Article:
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The next six months are make or break time for HS2

The next six months are make or break time for HS2

🕔16.Sep 2013

It is sadly true that Government attempts to sell the benefits of high speed rail in a country where costly infrastructure projects are generally greeted with scepticism have been poor or non-existent.

In the space of three years we have moved from broad cross-party agreement on HS2 to an atmosphere of suspicion and doubt on all sides, with the possibility that the £50 billion project could be scaled down, delayed, or even abandoned after the 2015 General Election.

A recent YouGov poll for the Sunday Times suggests that for the first time a majority of people, 55 per cent, oppose HS2, up by nine per cent from July. In January 2012, YouGov polling showed opposition to HS2 at just 37 per cent. Support for HS2 has dropped by five points between July and September this year and now stands at 29 per cent.

So, how did it come to this?

Efforts to make the case for a high speed network linking London to Birmingham and northwards to Leeds and Manchester have all too often hit the buffers before even leaving the station. The Department for Transport, which should be shouting from the rooftops about HS2, has been sleepwalking to disaster.

Too much time was spent talking about speed and not enough attention paid to explaining the capacity issue. For one of HS2’s most important achievements will be to increase capacity on an overcrowded West Coast Main Line. Without HS2, WCML peak-hour trains will be full to bursting within a decade.

But capacity is a difficult concept to explain. So HS2 Ltd and the Department for Transport stuck rigidly to the faster journey times that would flow from the high speed route between Birmingham and London, which of course prompted questions about ‘why are we paying so much money to shave 20 minutes off an already pretty quick journey time?’

It was certainly known two years ago that the HS2 business case was flawed, not just as a result of underestimating the capital cost, but also because the Department for Transport failed to recognise that commuters already work on laptops and mobile phones when travelling by train. It could not, therefore, be shown that HS2 would provide additional economic benefits as a 225mph office space.

This error is one of many flaws referred to in the House of Commons Public Accounts Committee (CPAC) report of September 9,. MPs didn’t reject the scheme out of hand, but concluded that the DfT is yet to make a convincing case for HS2.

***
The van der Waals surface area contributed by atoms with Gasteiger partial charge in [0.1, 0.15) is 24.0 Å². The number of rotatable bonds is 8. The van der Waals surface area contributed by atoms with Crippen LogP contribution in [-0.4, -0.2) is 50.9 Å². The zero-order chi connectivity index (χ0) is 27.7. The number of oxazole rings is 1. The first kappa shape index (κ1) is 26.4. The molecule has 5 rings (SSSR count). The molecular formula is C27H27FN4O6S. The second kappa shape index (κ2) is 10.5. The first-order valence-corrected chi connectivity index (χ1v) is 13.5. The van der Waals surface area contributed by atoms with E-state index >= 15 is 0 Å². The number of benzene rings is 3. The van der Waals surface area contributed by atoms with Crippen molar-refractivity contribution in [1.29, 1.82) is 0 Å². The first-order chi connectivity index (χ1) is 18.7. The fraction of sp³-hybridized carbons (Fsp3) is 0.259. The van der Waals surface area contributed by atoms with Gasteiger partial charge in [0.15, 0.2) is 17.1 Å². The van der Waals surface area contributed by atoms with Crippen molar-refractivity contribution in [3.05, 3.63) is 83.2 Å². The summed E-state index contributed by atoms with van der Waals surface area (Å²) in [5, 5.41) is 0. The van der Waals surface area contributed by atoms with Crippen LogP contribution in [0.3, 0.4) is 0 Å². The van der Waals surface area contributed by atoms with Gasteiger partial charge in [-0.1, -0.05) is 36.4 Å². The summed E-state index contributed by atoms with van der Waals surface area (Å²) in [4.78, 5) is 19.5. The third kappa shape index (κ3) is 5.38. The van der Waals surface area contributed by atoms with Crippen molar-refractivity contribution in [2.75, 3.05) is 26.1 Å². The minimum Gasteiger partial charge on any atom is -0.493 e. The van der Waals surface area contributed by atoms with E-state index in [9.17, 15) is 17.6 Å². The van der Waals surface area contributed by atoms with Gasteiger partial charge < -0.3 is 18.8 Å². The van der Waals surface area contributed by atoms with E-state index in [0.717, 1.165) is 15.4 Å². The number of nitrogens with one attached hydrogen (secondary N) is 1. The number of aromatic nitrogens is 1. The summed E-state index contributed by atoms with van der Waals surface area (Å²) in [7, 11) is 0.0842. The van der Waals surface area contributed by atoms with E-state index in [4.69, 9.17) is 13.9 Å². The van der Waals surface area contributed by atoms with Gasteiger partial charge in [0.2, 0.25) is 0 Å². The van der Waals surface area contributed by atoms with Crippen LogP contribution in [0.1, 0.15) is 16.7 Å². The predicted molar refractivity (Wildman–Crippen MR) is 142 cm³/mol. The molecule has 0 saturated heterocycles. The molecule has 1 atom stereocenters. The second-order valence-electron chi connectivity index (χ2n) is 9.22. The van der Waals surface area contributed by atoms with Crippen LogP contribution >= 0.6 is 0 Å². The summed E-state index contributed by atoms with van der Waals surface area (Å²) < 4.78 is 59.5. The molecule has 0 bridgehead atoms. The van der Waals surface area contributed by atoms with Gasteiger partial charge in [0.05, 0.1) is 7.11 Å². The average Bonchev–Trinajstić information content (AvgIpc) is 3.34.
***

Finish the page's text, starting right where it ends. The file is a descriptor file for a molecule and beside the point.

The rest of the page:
The CPAC report is the latest in a line of highly critical analyses of HS2. At the end of August the Institute of Directors called on the Government to abandon the project, describing HS2 as a “grand folly”. This stance appears to have been informed by a poll of IoD members who expressed doubt that high speed rail would do anything for the economy or their businesses.

The Thatcherite thinktank the Institute for Economic Affairs weighed in with a report claiming that the Government had failed to make the financial case for HS2 and warned that the scheme could eventually cost £80 billion, almost double current estimates.

Picking up on a growing trend among HS2 critics “that the money could be better spent on other transport projects”, the IEA claimed: “Ministers appear to have disregarded the economic evidence and have chosen to proceed with the project for political reasons.

“An analysis of the incentives facing transport policymakers provides plausible explanations for their tendency to favour a low-return, high-risk project over high-return, low-risk alternatives.”

Members of the CPAC also sounded an ominous warning note about the Government’s attempts to rush through legislation to allow work on HS2 to begin.

A timetable envisaging Royal Assent by the end of March 2015 “appears to be unrealistic”, the MPs noted. Any delay would mean that a final decision on HS2 could not be taken until after the General Election, leaving the project with an uncertain future in the hands of a newly constituted House of Commons, and possibly a different Government.

On a slightly brighter note, the CPAC did not reject HS2 out of hand and held open the possibility that MPs could be convinced of the business case, but only if the DfT can come forward with more robust figures.

There are signs at last that the Government is mounting a belated fightback.

David Cameron reportedly told Ministers that they had to “step up and make a really powerful argument” to promote the economic benefits of HS2. He wants the case for high speed rail to focus on reducing the north-south economic divide, making the point that this is much more than a train service designed to move passengers very quickly between two points.

Transport Secretary Patrick McLoughlin announced the findings of a new KPMG survey of HS2 which estimates the project could deliver a £15 billion annual boost to the UK economy. This includes 50,000 jobs across the West Midlands and £4 billion of economic growth per year for the region.

Mr McLoughlin described HS2 as “vitally important to Britain’s economic future” and added that the railway would act as a “heart bypass for the clogged arteries of our transport system”.